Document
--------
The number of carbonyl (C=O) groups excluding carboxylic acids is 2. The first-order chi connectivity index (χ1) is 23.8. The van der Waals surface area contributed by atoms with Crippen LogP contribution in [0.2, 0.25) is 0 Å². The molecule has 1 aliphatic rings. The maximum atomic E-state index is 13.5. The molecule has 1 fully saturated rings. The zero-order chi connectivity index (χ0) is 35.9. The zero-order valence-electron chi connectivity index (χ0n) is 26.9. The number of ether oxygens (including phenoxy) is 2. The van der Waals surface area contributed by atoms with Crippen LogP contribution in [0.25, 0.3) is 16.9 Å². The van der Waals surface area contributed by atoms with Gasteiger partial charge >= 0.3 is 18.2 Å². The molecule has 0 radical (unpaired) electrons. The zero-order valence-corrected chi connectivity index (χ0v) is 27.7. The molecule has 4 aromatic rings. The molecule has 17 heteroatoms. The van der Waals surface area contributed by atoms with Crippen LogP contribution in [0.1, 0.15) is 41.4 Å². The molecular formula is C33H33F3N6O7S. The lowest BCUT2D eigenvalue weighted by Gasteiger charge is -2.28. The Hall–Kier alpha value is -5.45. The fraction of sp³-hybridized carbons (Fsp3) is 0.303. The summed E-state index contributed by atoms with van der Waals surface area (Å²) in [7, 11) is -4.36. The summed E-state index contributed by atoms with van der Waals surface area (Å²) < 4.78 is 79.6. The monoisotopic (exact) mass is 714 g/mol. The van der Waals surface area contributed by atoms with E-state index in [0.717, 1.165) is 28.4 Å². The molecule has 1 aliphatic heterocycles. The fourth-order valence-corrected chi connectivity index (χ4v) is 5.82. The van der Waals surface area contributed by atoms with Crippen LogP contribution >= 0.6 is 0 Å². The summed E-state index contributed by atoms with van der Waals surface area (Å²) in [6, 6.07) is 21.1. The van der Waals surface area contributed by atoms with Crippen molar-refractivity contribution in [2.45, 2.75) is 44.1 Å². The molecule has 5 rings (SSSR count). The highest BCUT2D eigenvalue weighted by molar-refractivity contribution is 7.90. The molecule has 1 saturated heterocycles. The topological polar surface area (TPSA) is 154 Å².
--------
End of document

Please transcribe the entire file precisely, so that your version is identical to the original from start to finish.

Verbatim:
The number of carbonyl (C=O) groups excluding carboxylic acids is 2. The first-order chi connectivity index (χ1) is 23.8. The van der Waals surface area contributed by atoms with Crippen LogP contribution in [0.2, 0.25) is 0 Å². The molecule has 1 aliphatic rings. The maximum atomic E-state index is 13.5. The molecule has 1 fully saturated rings. The zero-order chi connectivity index (χ0) is 35.9. The zero-order valence-electron chi connectivity index (χ0n) is 26.9. The number of ether oxygens (including phenoxy) is 2. The van der Waals surface area contributed by atoms with Crippen LogP contribution in [0.25, 0.3) is 16.9 Å². The van der Waals surface area contributed by atoms with Gasteiger partial charge >= 0.3 is 18.2 Å². The molecule has 0 radical (unpaired) electrons. The zero-order valence-corrected chi connectivity index (χ0v) is 27.7. The molecule has 4 aromatic rings. The molecule has 17 heteroatoms. The van der Waals surface area contributed by atoms with Crippen LogP contribution in [0.1, 0.15) is 41.4 Å². The molecular formula is C33H33F3N6O7S. The lowest BCUT2D eigenvalue weighted by Gasteiger charge is -2.28. The Hall–Kier alpha value is -5.45. The fraction of sp³-hybridized carbons (Fsp3) is 0.303. The summed E-state index contributed by atoms with van der Waals surface area (Å²) in [7, 11) is -4.36. The summed E-state index contributed by atoms with van der Waals surface area (Å²) < 4.78 is 79.6. The monoisotopic (exact) mass is 714 g/mol. The van der Waals surface area contributed by atoms with E-state index in [0.717, 1.165) is 28.4 Å². The molecule has 1 aliphatic heterocycles. The fourth-order valence-corrected chi connectivity index (χ4v) is 5.82. The van der Waals surface area contributed by atoms with Crippen LogP contribution >= 0.6 is 0 Å². The summed E-state index contributed by atoms with van der Waals surface area (Å²) in [6, 6.07) is 21.1. The van der Waals surface area contributed by atoms with Crippen molar-refractivity contribution in [2.45, 2.75) is 44.1 Å². The molecule has 5 rings (SSSR count). The highest BCUT2D eigenvalue weighted by molar-refractivity contribution is 7.90. The molecule has 1 saturated heterocycles. The topological polar surface area (TPSA) is 154 Å².